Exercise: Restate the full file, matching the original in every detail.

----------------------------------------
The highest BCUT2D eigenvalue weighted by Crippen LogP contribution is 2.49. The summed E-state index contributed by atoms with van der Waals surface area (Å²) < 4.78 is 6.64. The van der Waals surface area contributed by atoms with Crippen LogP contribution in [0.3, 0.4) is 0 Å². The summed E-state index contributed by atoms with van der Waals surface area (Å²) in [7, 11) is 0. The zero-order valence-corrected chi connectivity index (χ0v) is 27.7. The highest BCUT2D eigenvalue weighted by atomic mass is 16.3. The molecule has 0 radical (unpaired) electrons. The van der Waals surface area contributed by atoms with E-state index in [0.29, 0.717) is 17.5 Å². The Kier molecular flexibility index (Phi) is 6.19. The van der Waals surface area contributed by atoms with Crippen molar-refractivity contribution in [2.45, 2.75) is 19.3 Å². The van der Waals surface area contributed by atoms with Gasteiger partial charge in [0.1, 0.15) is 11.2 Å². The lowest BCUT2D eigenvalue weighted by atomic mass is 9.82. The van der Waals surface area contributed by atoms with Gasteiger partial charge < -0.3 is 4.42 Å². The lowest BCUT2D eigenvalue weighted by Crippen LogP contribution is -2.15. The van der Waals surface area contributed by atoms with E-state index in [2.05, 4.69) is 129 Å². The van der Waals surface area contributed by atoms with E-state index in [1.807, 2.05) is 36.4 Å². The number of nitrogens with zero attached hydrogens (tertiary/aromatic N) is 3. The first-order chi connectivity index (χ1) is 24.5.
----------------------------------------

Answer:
The highest BCUT2D eigenvalue weighted by Crippen LogP contribution is 2.49. The summed E-state index contributed by atoms with van der Waals surface area (Å²) < 4.78 is 6.64. The van der Waals surface area contributed by atoms with Crippen LogP contribution in [0.3, 0.4) is 0 Å². The summed E-state index contributed by atoms with van der Waals surface area (Å²) in [7, 11) is 0. The zero-order valence-corrected chi connectivity index (χ0v) is 27.7. The highest BCUT2D eigenvalue weighted by atomic mass is 16.3. The molecule has 0 radical (unpaired) electrons. The van der Waals surface area contributed by atoms with E-state index in [0.29, 0.717) is 17.5 Å². The Kier molecular flexibility index (Phi) is 6.19. The van der Waals surface area contributed by atoms with Crippen molar-refractivity contribution in [2.45, 2.75) is 19.3 Å². The van der Waals surface area contributed by atoms with Gasteiger partial charge in [0.1, 0.15) is 11.2 Å². The lowest BCUT2D eigenvalue weighted by atomic mass is 9.82. The van der Waals surface area contributed by atoms with Gasteiger partial charge < -0.3 is 4.42 Å². The lowest BCUT2D eigenvalue weighted by Crippen LogP contribution is -2.15. The van der Waals surface area contributed by atoms with E-state index in [2.05, 4.69) is 129 Å². The van der Waals surface area contributed by atoms with E-state index in [1.807, 2.05) is 36.4 Å². The number of nitrogens with zero attached hydrogens (tertiary/aromatic N) is 3. The first-order chi connectivity index (χ1) is 24.5.